As many of you know, the commonly held belief of carb loading for endurance events has been a nutrition mainstay for many, many years. Unfortunately, there is a lot wrong with this approach and the landscape is changing for the better.
The point of this article is to share some of the recent thinking about low carb nutrition protocols that are really beginning to catch on. Most of the data comes from Dr. Jeff Volek, who has dedicated the past 20 years of his life to this topic. He is currently a professor at the University of Ohio, and was formerly an Associate Professor at UConn.
Endurance exercise is the ability to exert force over time, and is important because it develops slow twitch muscle fibers, increases blood circulation, and is great for cardiovascular health. A lot of people believe that endurance training means running, and this is just plain wrong. There are various types of endurance training and they are all beneficial.
- Long Slow Distance (duration = 20+ minutes) – walking, jogging, cycling, swimming, elliptical, rowing
- Interval Training (duration =30-60 seconds at high intensity, repeated often) – sprints in running, swimming, cycling, rowing
- Metabolic Conditioning (duration = 15-90 seconds at high intensity, repeated often) – frequently involves the use of training implements such as kettlebells, battle ropes, dumbbells, and also includes calisthenics
- Strength Endurance (duration = 12+ reps per set, with at least 3 sets) – barbell, dumbbell, kettlebell, or suspension training methods
Nutrition for Endurance
For years, experts have been telling athletes that they need to eat a high carb diet to fuel their training. In addition, they have been erroneously telling athletes that fat is bad, and that carb loading is a must prior to an event.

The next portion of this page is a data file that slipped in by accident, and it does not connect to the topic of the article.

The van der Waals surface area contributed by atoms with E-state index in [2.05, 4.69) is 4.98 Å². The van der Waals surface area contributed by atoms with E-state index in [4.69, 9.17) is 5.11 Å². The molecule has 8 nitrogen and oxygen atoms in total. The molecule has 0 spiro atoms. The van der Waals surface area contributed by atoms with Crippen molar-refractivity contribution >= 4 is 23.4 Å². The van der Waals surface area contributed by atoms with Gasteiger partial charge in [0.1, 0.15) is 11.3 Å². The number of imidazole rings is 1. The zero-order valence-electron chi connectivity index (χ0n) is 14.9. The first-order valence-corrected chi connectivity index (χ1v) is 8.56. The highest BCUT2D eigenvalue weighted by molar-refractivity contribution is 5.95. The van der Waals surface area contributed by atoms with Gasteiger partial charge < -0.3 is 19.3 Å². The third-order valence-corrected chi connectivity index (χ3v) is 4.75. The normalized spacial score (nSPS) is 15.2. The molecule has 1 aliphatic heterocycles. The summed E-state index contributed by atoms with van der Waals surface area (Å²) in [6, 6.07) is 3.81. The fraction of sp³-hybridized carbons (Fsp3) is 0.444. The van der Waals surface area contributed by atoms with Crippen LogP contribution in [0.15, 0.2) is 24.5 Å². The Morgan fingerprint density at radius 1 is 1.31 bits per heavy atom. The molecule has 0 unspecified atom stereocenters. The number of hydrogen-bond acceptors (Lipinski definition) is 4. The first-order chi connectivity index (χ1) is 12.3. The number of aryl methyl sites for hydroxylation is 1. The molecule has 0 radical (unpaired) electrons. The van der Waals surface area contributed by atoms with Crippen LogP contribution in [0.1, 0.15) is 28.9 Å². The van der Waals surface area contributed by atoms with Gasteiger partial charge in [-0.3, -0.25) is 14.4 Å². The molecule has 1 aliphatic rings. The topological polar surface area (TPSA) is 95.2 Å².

Unfortunately, there are literally thousands of endurance athletes who are slightly overweight, battling blood sugar diseases, and are on the verge of type II diabetes and/or other significant health problems. Many think that they can continue to eat copious amounts of carbs and that exercise will keep them healthy, but they are wrong. This thinking is backwards. Nutrition always trumps exercise, and over time, poor nutrition will lead to compromised health, no matter how many marathons you do, or what the scale says.
Dr. Jeff Volek
I was first introduced to Dr. Volek’s research a couple of years ago when I watched a video of a presentation that he gave at the American College of Nutrition. I was absolutely fascinated. He presented real, scientific evidence of the benefits of high fat, low carb diet protocols for endurance athletes. And today, there are many high level endurance athletes who are abandoning the pasta and cookies for high fat eating. And the results are impressive – improved health and performance.
One of his latest studies looked at endurance athletes who consumed 10% of their daily calories from carbs, 20% from protein and 70% from fat. The study findings were published in the journal Metabolism: Clinical and Experimental in 2015. They found that the notion of “carb supremacy” for endurance athletes is completely over-stated, regardless of whether the athlete was an elite or recreational athlete.